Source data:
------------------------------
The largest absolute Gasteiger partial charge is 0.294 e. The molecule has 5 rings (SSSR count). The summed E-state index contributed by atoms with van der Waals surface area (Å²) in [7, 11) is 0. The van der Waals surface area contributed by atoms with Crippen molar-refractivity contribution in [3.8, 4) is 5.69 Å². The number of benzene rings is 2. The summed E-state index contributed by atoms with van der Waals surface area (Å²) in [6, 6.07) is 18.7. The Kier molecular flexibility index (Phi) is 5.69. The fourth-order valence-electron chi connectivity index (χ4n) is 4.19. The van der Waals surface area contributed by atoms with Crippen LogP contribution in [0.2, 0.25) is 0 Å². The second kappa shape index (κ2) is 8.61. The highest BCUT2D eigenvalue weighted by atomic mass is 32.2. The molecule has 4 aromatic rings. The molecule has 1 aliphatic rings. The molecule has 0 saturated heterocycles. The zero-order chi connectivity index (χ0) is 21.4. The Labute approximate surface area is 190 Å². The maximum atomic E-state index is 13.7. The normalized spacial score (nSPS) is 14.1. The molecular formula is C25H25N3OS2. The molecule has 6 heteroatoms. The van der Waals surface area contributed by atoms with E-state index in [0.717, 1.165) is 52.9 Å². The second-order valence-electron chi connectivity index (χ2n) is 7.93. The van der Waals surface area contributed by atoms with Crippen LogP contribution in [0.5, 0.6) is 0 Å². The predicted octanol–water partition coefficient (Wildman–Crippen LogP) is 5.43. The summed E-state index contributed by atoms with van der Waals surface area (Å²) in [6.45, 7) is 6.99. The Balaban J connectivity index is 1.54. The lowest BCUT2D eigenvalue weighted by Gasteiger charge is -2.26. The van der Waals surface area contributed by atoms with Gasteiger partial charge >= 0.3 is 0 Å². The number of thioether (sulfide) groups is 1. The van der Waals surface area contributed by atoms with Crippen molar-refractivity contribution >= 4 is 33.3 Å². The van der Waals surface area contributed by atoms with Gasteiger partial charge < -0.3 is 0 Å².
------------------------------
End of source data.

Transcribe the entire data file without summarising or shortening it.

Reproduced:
The largest absolute Gasteiger partial charge is 0.294 e. The molecule has 5 rings (SSSR count). The summed E-state index contributed by atoms with van der Waals surface area (Å²) in [7, 11) is 0. The van der Waals surface area contributed by atoms with Crippen molar-refractivity contribution in [3.8, 4) is 5.69 Å². The number of benzene rings is 2. The summed E-state index contributed by atoms with van der Waals surface area (Å²) in [6, 6.07) is 18.7. The Kier molecular flexibility index (Phi) is 5.69. The fourth-order valence-electron chi connectivity index (χ4n) is 4.19. The van der Waals surface area contributed by atoms with Crippen LogP contribution in [0.2, 0.25) is 0 Å². The second kappa shape index (κ2) is 8.61. The highest BCUT2D eigenvalue weighted by atomic mass is 32.2. The molecule has 4 aromatic rings. The molecule has 1 aliphatic rings. The molecule has 0 saturated heterocycles. The zero-order chi connectivity index (χ0) is 21.4. The Labute approximate surface area is 190 Å². The maximum atomic E-state index is 13.7. The normalized spacial score (nSPS) is 14.1. The molecular formula is C25H25N3OS2. The molecule has 6 heteroatoms. The van der Waals surface area contributed by atoms with E-state index in [0.717, 1.165) is 52.9 Å². The second-order valence-electron chi connectivity index (χ2n) is 7.93. The van der Waals surface area contributed by atoms with Crippen LogP contribution in [0.5, 0.6) is 0 Å². The predicted octanol–water partition coefficient (Wildman–Crippen LogP) is 5.43. The summed E-state index contributed by atoms with van der Waals surface area (Å²) in [6.45, 7) is 6.99. The Balaban J connectivity index is 1.54. The lowest BCUT2D eigenvalue weighted by Gasteiger charge is -2.26. The van der Waals surface area contributed by atoms with Gasteiger partial charge >= 0.3 is 0 Å². The number of thioether (sulfide) groups is 1. The van der Waals surface area contributed by atoms with Crippen molar-refractivity contribution >= 4 is 33.3 Å². The van der Waals surface area contributed by atoms with Gasteiger partial charge < -0.3 is 0 Å².